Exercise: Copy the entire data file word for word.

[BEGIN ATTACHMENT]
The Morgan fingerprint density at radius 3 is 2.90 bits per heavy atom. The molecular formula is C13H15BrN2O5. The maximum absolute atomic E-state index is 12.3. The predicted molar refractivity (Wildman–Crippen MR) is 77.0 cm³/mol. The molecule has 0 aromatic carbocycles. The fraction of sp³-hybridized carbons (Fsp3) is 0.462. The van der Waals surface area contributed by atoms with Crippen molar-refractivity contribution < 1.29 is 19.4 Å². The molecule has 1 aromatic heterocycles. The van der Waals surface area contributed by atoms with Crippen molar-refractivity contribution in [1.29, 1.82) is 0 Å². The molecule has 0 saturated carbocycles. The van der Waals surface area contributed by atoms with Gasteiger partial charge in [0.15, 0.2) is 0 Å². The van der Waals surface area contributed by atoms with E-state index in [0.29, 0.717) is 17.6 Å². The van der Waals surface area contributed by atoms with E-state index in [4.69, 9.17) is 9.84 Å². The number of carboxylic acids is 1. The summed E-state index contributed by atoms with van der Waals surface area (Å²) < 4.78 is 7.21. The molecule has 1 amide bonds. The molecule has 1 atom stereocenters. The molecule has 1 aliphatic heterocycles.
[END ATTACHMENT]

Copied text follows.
The Morgan fingerprint density at radius 3 is 2.90 bits per heavy atom. The molecular formula is C13H15BrN2O5. The maximum absolute atomic E-state index is 12.3. The predicted molar refractivity (Wildman–Crippen MR) is 77.0 cm³/mol. The molecule has 0 aromatic carbocycles. The fraction of sp³-hybridized carbons (Fsp3) is 0.462. The van der Waals surface area contributed by atoms with Crippen molar-refractivity contribution < 1.29 is 19.4 Å². The molecule has 1 aromatic heterocycles. The van der Waals surface area contributed by atoms with Crippen molar-refractivity contribution in [1.29, 1.82) is 0 Å². The molecule has 0 saturated carbocycles. The van der Waals surface area contributed by atoms with Gasteiger partial charge in [0.15, 0.2) is 0 Å². The van der Waals surface area contributed by atoms with E-state index in [0.29, 0.717) is 17.6 Å². The van der Waals surface area contributed by atoms with E-state index in [4.69, 9.17) is 9.84 Å². The number of carboxylic acids is 1. The summed E-state index contributed by atoms with van der Waals surface area (Å²) < 4.78 is 7.21. The molecule has 1 amide bonds. The molecule has 1 atom stereocenters. The molecule has 1 aliphatic heterocycles.